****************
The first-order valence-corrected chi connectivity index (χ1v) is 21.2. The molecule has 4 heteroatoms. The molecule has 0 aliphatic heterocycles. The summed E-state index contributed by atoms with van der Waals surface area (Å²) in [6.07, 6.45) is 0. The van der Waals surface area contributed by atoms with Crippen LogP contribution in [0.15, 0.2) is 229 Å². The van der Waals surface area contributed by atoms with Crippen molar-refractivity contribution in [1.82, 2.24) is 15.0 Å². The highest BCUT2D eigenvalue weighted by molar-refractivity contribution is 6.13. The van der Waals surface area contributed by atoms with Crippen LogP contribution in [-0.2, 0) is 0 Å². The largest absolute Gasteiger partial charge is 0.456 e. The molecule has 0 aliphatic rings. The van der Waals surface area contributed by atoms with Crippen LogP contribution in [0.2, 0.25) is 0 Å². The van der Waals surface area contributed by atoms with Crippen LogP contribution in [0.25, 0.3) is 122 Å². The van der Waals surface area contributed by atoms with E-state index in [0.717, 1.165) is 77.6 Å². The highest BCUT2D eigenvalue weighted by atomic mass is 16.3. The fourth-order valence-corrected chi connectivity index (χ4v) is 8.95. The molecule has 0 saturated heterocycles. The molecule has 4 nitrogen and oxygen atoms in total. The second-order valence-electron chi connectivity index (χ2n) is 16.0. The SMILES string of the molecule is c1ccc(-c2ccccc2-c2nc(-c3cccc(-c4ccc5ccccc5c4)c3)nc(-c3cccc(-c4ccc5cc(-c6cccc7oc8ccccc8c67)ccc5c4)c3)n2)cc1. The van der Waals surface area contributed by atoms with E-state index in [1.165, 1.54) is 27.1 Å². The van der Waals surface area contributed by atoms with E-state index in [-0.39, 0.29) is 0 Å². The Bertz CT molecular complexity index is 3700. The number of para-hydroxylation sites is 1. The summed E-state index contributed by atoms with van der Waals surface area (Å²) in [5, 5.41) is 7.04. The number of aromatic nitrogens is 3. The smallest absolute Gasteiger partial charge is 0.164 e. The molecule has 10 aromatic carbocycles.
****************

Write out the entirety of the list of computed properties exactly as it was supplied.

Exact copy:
The first-order valence-corrected chi connectivity index (χ1v) is 21.2. The molecule has 4 heteroatoms. The molecule has 0 aliphatic heterocycles. The summed E-state index contributed by atoms with van der Waals surface area (Å²) in [6.07, 6.45) is 0. The van der Waals surface area contributed by atoms with Crippen LogP contribution in [0.15, 0.2) is 229 Å². The van der Waals surface area contributed by atoms with Crippen molar-refractivity contribution in [1.82, 2.24) is 15.0 Å². The highest BCUT2D eigenvalue weighted by molar-refractivity contribution is 6.13. The van der Waals surface area contributed by atoms with Crippen LogP contribution in [-0.2, 0) is 0 Å². The largest absolute Gasteiger partial charge is 0.456 e. The molecule has 0 aliphatic rings. The van der Waals surface area contributed by atoms with Crippen LogP contribution in [0.2, 0.25) is 0 Å². The van der Waals surface area contributed by atoms with Crippen LogP contribution in [0.25, 0.3) is 122 Å². The van der Waals surface area contributed by atoms with E-state index in [0.717, 1.165) is 77.6 Å². The highest BCUT2D eigenvalue weighted by atomic mass is 16.3. The fourth-order valence-corrected chi connectivity index (χ4v) is 8.95. The molecule has 0 saturated heterocycles. The molecule has 4 nitrogen and oxygen atoms in total. The second-order valence-electron chi connectivity index (χ2n) is 16.0. The SMILES string of the molecule is c1ccc(-c2ccccc2-c2nc(-c3cccc(-c4ccc5ccccc5c4)c3)nc(-c3cccc(-c4ccc5cc(-c6cccc7oc8ccccc8c67)ccc5c4)c3)n2)cc1. The van der Waals surface area contributed by atoms with E-state index in [1.165, 1.54) is 27.1 Å². The van der Waals surface area contributed by atoms with E-state index in [-0.39, 0.29) is 0 Å². The Bertz CT molecular complexity index is 3700. The number of para-hydroxylation sites is 1. The summed E-state index contributed by atoms with van der Waals surface area (Å²) in [5, 5.41) is 7.04. The number of aromatic nitrogens is 3. The smallest absolute Gasteiger partial charge is 0.164 e. The molecule has 10 aromatic carbocycles.